Deaf/ Hard of Hearing - Polk County School District

Report
“There’s a student
with a hearing loss in
my classroom!”
“I’m not listening!”
QUIZ on Deafness
 Let’s begin by erasing any preconceived
ideas or misconceptions about Deaf
and Hard-of-Hearing people.
 For the next few minutes read each
question and answer as honestly as you
can—this is NOT for a grade.
 Think about what you may not know and
what you think you may already know.
1. Deaf children talk differently than others,
because something is wrong with their voice
boxes.
FALSE
They cannot hear their own voices; therefore,
it is difficult for them to phonetically pronounce
words as they hear them.
2. Children with a hearing loss can hear some
things.
TRUE
Depending on the type of loss they have, and if they
are aided.
3. You can catch a hearing loss from a person
with a hearing loss.
FALSE
There is NOTHING contagious about a hearing loss, except
when a person is congested and cannot hear due to the
common cold, the cold may be contagious only.
4. With a hearing aid, a deaf or hard of hearing
person can hear as well as you.
FALSE
No a hearing aid only amplifies sound, but it still may
be softer or distorted due to the type of hearing loss
or type of amplification used.
5. People with hearing losses use Braille to
help them understand.
FALSE
Visually impaired use Braille to read, deaf or hard of
hearing use sign language to help communicate.
6. People with a hearing loss can understand
everything through speech-reading or lipreading.
FALSE
 Not always true, Speech-reading/ Lip-reading is very
much a skill that some may have and some may not.
It sometimes takes much practice.
 Only 60-70% of speech can be understood on the
lips.
7. If a deaf or hard of hearing student does not
understand you, it is best to ask the teacher for
help.
FALSE
No, ask the deaf or hh person to first repeat or clarify
what they were saying. This is an insult when you
speak to another person “through” the deaf or hh
person.
8. People with a hearing loss can run and play like
other people.
TRUE
YES…Deaf and Hard-of-Hearing people can become
professional athletes and compete in most major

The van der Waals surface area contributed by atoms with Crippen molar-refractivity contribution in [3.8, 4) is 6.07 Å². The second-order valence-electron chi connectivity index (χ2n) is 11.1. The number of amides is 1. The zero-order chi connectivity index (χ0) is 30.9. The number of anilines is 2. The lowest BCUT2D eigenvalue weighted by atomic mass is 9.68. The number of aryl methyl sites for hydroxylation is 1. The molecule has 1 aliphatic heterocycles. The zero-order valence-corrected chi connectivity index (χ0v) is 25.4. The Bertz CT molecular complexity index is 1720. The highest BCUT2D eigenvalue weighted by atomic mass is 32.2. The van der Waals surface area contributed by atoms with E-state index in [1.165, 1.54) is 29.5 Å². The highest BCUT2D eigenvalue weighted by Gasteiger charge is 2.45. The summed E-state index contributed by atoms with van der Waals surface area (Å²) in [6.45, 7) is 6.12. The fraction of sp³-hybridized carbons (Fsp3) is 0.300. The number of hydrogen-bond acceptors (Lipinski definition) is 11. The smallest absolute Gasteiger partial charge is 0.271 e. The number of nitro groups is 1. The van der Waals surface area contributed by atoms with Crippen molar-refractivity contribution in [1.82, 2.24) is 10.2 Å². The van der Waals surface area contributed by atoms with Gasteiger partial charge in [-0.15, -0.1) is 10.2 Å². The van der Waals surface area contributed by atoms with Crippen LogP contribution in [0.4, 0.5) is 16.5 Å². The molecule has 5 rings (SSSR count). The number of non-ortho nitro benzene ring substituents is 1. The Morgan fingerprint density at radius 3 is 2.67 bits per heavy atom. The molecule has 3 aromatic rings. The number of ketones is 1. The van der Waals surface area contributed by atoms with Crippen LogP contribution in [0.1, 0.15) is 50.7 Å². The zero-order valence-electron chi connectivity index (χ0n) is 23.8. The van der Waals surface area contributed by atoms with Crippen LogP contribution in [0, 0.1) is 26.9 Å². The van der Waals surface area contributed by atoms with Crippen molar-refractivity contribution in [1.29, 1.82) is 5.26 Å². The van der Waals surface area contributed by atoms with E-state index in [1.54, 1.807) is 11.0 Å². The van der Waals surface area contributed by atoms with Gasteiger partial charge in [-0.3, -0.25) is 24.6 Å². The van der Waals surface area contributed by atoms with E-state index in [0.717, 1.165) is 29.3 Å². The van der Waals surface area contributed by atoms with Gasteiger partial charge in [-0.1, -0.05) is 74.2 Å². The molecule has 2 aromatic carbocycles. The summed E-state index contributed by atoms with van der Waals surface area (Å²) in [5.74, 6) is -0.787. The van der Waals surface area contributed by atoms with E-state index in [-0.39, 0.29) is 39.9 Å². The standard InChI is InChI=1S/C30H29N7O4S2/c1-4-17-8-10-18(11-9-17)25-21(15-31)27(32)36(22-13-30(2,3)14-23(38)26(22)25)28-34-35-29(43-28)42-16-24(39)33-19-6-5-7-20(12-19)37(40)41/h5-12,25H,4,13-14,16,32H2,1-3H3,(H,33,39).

sports. Only if a deaf or hh person has other limitations that
prohibit regular sports, then they can participate in Special
Olympics.
9. Deaf or Hard of Hearing students can be
smart.
TRUE
They can be very smart and in the Gifted Programs,
if they qualify. Many Deaf /HH are very visual
learners and may benefit in some classes because of
this.
10. People with a hearing loss can never use
telephones.
FALSE
This is very UNTRUE, especially nowadays with
multiple ways to communicate via technology—they
can use amplified phones, TTYs, Text-messaging,
Relay services, and video phones.
11. Deaf or Hard of Hearing children can
have successful careers when they grow
up.
TRUE
YES! Many go as far as getting Doctorates and
becoming high paid professionals, along with some
have even become actresses or actors.
FACTS TO KNOW
 1 in 1,000 babies are born deaf.
 There are many degrees of hearing loss.
 Parents make very personal decisions as to what form of
communication they want for their child, you should respect this
decision.
 Not all hearing impaired know or use sign language, nor can all read
lips very well.
 The major problems faced by hearing impaired children is learning
to communicate.
 Many deaf or hard of hearing are very intelligent; however, may
have limited language acquisition and may need language
remediation.
 Deaf people CAN drive and get a driver’s license. They just need
special mirrors on their cars and a code on the DL.
IMPLICATIONS OF HEARING LOSS:
 Conductive Hearing Loss
 A Loudness disorder, created by some form of blockage that
prevents sound form reaching the functioning inner ear.
 Sensorineural Hearing Loss
 A disorder that involves both distortion and loudness. It is a
permanent loss that cannot be repaired surgically.
 Mixed Hearing Loss
 Loss that combines the characteristics of conductive sand
sensorineural.
HOW DO WE HEAR????
Outer ear: the first
section of the ear. It
includes the pinna and
the ear canal.
Pinna: the part of the
outer ear that we
can see. It
catches sound.
Inner ear: the
third section
of the ear. We
cannot see it.